This article contains spoilers for Rick and Morty season 5 episode 8.
It’s no secret that many Rick and Morty fans crave serialization. The saga of Rick Sanchez, the one man intelligent enough to navigate infinite multiverses and therefore encounter infinite drama, is a compelling one. And yet, Rick and Morty’s main decision-makers often resist returning to the well of Rick’s intergalactic struggle against “The Federation.”
That’s because, at the end of the day, this show is about a mad scientist and his anxious grandson going on a whole host of sci-fi adventures. With five seasons almost in the books and many more to come, centering solely on Rick’s action hero potential is probably too narrow a focus. Thankfully, the show still does throw the serialization seekers a bone every now and again.
The latest example comes in the excellent season 5 episode 8 “Rickternal Friendshine of the Spotless Mort.” As the Kaufman-esque title indicates, this installment takes place mostly in one individual’s mind. While Rick is trying to resurrect his best friend Birdperson (Dan Harmon), he discovers that Birdperson’s conscience is trapped deep within his brain and he must enter said brain to fish it out.
What follows is an oft-exhilarating mind journey that reveals many crucial bits of Rick and Morty “lore.” We see how Rick and Birdperson meet, how they fight a war against the Federation, and how they eventually fall out due to Rick’s knowledge of the pointlessness of the universe. Amid all of that, however, comes the most powerful bit of Rick Sanchez back story yet.
As Rick meets a younger version of himself in Birdperson’s mind, the younger Rick is disgusted to see just how cliche and lame he will one day become. When older Rick mentions his grandson Morty, younger Rick responds in terror:
“You’re one of those creeps who moves in with abandoned adult Beths? You live with a version of our dead daughter.”
Older Rick doesn’t offer up a defense and basically confirms younger Rick’s suspicions. This means that the Beth (Sarah Chalke) we know and have spent five seasons with, is not Rick’s original Beth.
At first glance, this isn’t multiverse-shattering news. We’ve seen literally hundreds of Ricks, Beths, and Mortys at this point. In fact, since season 1 episode 6 “Rick Potion #9”, both Rick and Morty have been living with a “new” Beth anyway. After Rick’s love potion for Morty creates a planet full of Cronenbergs, Rick and Morty run off to another universe where they died and take over their departed selves’ lives.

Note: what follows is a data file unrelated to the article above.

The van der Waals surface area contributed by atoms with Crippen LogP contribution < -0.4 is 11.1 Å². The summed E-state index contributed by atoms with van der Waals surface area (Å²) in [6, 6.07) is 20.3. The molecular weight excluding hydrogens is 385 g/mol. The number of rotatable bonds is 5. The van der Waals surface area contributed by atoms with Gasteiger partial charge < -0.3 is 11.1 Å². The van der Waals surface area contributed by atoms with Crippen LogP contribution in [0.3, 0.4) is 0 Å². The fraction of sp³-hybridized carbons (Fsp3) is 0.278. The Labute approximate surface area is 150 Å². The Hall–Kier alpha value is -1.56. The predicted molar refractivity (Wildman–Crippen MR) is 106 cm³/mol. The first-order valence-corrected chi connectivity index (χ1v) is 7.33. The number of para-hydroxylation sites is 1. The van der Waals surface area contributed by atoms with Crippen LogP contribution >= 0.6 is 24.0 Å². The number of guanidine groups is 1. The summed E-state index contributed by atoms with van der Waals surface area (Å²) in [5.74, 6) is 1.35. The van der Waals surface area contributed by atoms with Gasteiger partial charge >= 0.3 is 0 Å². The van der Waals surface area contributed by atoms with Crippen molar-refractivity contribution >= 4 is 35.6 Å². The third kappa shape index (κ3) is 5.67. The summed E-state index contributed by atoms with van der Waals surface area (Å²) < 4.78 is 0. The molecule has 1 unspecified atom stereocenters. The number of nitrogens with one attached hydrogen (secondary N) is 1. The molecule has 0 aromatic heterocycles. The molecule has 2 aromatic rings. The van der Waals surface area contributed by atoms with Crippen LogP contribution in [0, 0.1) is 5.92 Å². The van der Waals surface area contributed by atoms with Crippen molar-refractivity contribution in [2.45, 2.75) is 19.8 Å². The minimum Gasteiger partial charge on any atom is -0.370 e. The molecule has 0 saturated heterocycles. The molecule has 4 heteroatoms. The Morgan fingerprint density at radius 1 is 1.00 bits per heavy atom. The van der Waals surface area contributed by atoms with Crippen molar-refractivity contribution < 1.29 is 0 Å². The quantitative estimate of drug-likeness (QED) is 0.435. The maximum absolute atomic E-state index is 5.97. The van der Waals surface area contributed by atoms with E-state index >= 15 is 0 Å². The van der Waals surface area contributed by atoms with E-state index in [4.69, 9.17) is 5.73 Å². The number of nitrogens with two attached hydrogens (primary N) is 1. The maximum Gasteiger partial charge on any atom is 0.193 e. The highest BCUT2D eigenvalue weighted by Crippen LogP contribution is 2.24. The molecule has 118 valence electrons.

Still, the fact that Rick’s original Beth died does confirm a theory that the show has previously raised. In the season 3 premiere “The Rickshank Redemption”, a Federation agent delves into Rick’s mind and witnesses a moment in which Beth and Rick’s wife Diane are killed by a bomb dropped through a portal in Rick’s garage. Rick later calls the origin story “completely fabricated” but it’s clear now that there’s at least a grain of truth to it. He lost his wife and daughter and accessed the multiverse of infinite possibilities to be with them again.
What’s even more interesting here is that “our” Rick clearly isn’t the only Rick to seek out his dead daughter. The younger Rick is familiar with this kind of Rick behavior to the point where he recognizes it as a kind of creepy Rick archetype. The multiverse has Doofus Ricks, Farmer Ricks, and Cowboy Ricks, but apparently the most frequently occurring Rick is the “Sad About His Dead Daughter Rick.”
While the reveal that the original Beth died isn’t too surprising in the grand scheme of Rick and Morty (we just had two consecutive episodes featuring an enormous intergalactic incest baby), it does help characterize Rick Sanchez quite a bit. Rick talks a big game about nothing mattering because the universe is infinite. But for a guy who claims that nothing matters, he sure does spend a lot of time with his family.
The C-137 Rick losing his Beth is something of a cornerstone memory. It’s what sent him down the path that he’s on and what ensures that he’ll never leave Beth, Summer, Morty, or Jerry regardless of what exciting possibilities the multiverse throws his way. That’s a touching commentary on the power of love and family above…well, literally everything else. It’s also a convenient way to continue to tell standalone stories for years to come.
The two-part Rick and Morty season 5 finale premieres Sunday, September 5 on Adult Swim.